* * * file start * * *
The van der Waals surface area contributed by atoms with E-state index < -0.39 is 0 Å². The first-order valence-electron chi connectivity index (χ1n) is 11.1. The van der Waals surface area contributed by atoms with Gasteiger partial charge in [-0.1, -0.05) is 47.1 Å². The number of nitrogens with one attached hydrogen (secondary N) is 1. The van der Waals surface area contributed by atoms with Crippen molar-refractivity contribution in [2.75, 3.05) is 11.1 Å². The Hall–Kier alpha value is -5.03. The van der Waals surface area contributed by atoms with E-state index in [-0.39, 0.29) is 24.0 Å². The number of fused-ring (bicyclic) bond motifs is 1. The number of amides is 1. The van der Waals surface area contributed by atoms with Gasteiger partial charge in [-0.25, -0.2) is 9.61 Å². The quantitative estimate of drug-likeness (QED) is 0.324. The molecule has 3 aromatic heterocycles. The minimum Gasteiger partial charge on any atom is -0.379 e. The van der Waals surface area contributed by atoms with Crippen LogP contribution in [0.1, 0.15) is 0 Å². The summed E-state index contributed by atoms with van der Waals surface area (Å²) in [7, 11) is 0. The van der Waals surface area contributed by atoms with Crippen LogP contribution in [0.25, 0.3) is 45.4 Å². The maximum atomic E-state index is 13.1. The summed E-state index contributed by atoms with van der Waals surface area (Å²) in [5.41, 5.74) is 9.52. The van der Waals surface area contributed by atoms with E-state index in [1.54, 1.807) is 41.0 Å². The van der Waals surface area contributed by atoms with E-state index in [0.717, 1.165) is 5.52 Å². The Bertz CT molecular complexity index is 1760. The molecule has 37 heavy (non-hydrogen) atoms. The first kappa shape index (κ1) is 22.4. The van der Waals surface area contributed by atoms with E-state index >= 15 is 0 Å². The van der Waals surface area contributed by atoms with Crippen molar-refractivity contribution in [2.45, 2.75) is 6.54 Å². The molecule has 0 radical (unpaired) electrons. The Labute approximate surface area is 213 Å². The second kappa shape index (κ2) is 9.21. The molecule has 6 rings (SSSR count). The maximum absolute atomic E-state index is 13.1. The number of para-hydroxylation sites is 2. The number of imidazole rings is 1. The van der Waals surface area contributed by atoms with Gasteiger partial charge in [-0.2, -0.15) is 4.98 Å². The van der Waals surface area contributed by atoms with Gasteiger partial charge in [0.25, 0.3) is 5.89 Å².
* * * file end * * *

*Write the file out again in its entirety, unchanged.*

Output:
The van der Waals surface area contributed by atoms with E-state index < -0.39 is 0 Å². The first-order valence-electron chi connectivity index (χ1n) is 11.1. The van der Waals surface area contributed by atoms with Gasteiger partial charge in [-0.1, -0.05) is 47.1 Å². The number of nitrogens with one attached hydrogen (secondary N) is 1. The van der Waals surface area contributed by atoms with Crippen molar-refractivity contribution in [2.75, 3.05) is 11.1 Å². The Hall–Kier alpha value is -5.03. The van der Waals surface area contributed by atoms with E-state index in [-0.39, 0.29) is 24.0 Å². The number of fused-ring (bicyclic) bond motifs is 1. The number of amides is 1. The van der Waals surface area contributed by atoms with Gasteiger partial charge in [-0.25, -0.2) is 9.61 Å². The quantitative estimate of drug-likeness (QED) is 0.324. The molecule has 3 aromatic heterocycles. The minimum Gasteiger partial charge on any atom is -0.379 e. The van der Waals surface area contributed by atoms with Crippen LogP contribution in [0.1, 0.15) is 0 Å². The summed E-state index contributed by atoms with van der Waals surface area (Å²) in [7, 11) is 0. The van der Waals surface area contributed by atoms with Crippen LogP contribution in [0.25, 0.3) is 45.4 Å². The maximum atomic E-state index is 13.1. The summed E-state index contributed by atoms with van der Waals surface area (Å²) in [5.41, 5.74) is 9.52. The van der Waals surface area contributed by atoms with E-state index in [1.54, 1.807) is 41.0 Å². The van der Waals surface area contributed by atoms with E-state index in [0.717, 1.165) is 5.52 Å². The Bertz CT molecular complexity index is 1760. The molecule has 37 heavy (non-hydrogen) atoms. The first kappa shape index (κ1) is 22.4. The van der Waals surface area contributed by atoms with E-state index >= 15 is 0 Å². The van der Waals surface area contributed by atoms with Crippen molar-refractivity contribution in [2.45, 2.75) is 6.54 Å². The molecule has 0 radical (unpaired) electrons. The Labute approximate surface area is 213 Å². The second kappa shape index (κ2) is 9.21. The molecule has 6 rings (SSSR count). The maximum absolute atomic E-state index is 13.1. The number of para-hydroxylation sites is 2. The number of imidazole rings is 1. The van der Waals surface area contributed by atoms with Gasteiger partial charge in [-0.2, -0.15) is 4.98 Å². The van der Waals surface area contributed by atoms with Gasteiger partial charge in [0.25, 0.3) is 5.89 Å².